Carbon Nanotubes: Weaving The Fabric of the Future in Pharmaceuticals

Carbon nanotubes are transforming the future of biomedical and pharmacological science -- and we’ve barely scratched the surface regarding what’s possible with the technology.

By Brady Veitch, Microfluidics

It’s difficult to sidestep hyperbole when speaking of carbon nanotubes. Vastly stronger than steel, infinitely lighter than silk, and significantly more flexible than either material — in terms of thermal and electrical conductivity — carbon nanotubes offer exciting possibilities for any number of industries.

There’s an obvious temptation to speak of uncharted territory in the realm of targeted drug delivery, for instance. Already, carbon nanotubes (CNTs) have been investigated for their ability to deliver chemotherapy drugs and antibiotics to specific cellular targets. At just a couple of nanometers in width, these amazing synthetic structures can pass through virtually any cellular membrane unimpeded, without triggering any toxic response. And that’s just the beginning.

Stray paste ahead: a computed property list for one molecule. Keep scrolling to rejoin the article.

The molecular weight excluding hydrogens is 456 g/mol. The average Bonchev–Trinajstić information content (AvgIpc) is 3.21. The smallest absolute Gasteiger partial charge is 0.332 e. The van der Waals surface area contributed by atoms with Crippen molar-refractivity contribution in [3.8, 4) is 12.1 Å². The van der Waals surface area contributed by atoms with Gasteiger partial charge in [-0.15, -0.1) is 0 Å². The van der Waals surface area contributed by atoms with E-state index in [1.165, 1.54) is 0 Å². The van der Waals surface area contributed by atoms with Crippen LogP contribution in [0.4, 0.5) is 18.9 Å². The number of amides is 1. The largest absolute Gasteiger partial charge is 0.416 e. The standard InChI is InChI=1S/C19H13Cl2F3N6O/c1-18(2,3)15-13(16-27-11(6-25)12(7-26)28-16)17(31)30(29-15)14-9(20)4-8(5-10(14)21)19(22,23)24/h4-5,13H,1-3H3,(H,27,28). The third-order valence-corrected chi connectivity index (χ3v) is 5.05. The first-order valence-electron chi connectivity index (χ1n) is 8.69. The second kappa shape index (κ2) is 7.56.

What Are Carbon Nanotubes?

Although they may have been discovered considerably earlier, most people credit the discovery of carbon nanotubes to Japanese scientist, Sumio Iijima, who first described the curious structures in 1991.

Carbon nanotubes are unimaginably thin-cylindrical structures made from sheets of carbon just one atom thick. The process begins with graphene. Comprised of an almost impossibly gossamer-thin layer of carbon atoms, arranged in a single-atom-thick honeycomb lattice, graphene is essentially a two-dimensional sheet. It is one of many allotropes, or alternative forms, carbon may assume.